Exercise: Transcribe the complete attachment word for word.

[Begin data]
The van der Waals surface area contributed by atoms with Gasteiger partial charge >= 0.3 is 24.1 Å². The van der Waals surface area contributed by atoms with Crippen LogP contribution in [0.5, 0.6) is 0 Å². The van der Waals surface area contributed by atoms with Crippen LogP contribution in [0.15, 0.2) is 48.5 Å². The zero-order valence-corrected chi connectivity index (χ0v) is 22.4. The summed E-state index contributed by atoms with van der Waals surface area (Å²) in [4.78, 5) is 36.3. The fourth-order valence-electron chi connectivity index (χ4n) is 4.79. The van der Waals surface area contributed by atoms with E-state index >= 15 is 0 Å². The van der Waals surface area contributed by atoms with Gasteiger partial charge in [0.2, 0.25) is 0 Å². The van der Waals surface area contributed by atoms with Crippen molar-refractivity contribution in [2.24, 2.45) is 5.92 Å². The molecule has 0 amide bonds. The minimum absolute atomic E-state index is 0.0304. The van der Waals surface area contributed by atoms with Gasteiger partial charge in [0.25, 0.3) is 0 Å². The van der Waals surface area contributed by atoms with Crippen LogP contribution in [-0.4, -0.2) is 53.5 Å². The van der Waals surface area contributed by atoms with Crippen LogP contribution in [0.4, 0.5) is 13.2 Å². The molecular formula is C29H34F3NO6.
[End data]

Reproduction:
The van der Waals surface area contributed by atoms with Gasteiger partial charge >= 0.3 is 24.1 Å². The van der Waals surface area contributed by atoms with Crippen LogP contribution in [0.5, 0.6) is 0 Å². The van der Waals surface area contributed by atoms with Crippen LogP contribution in [0.15, 0.2) is 48.5 Å². The zero-order valence-corrected chi connectivity index (χ0v) is 22.4. The summed E-state index contributed by atoms with van der Waals surface area (Å²) in [4.78, 5) is 36.3. The fourth-order valence-electron chi connectivity index (χ4n) is 4.79. The van der Waals surface area contributed by atoms with E-state index >= 15 is 0 Å². The van der Waals surface area contributed by atoms with Gasteiger partial charge in [0.2, 0.25) is 0 Å². The van der Waals surface area contributed by atoms with Crippen molar-refractivity contribution in [2.24, 2.45) is 5.92 Å². The molecule has 0 amide bonds. The minimum absolute atomic E-state index is 0.0304. The van der Waals surface area contributed by atoms with Gasteiger partial charge in [0.25, 0.3) is 0 Å². The van der Waals surface area contributed by atoms with Crippen LogP contribution in [-0.4, -0.2) is 53.5 Å². The van der Waals surface area contributed by atoms with Crippen LogP contribution in [0.4, 0.5) is 13.2 Å². The molecular formula is C29H34F3NO6.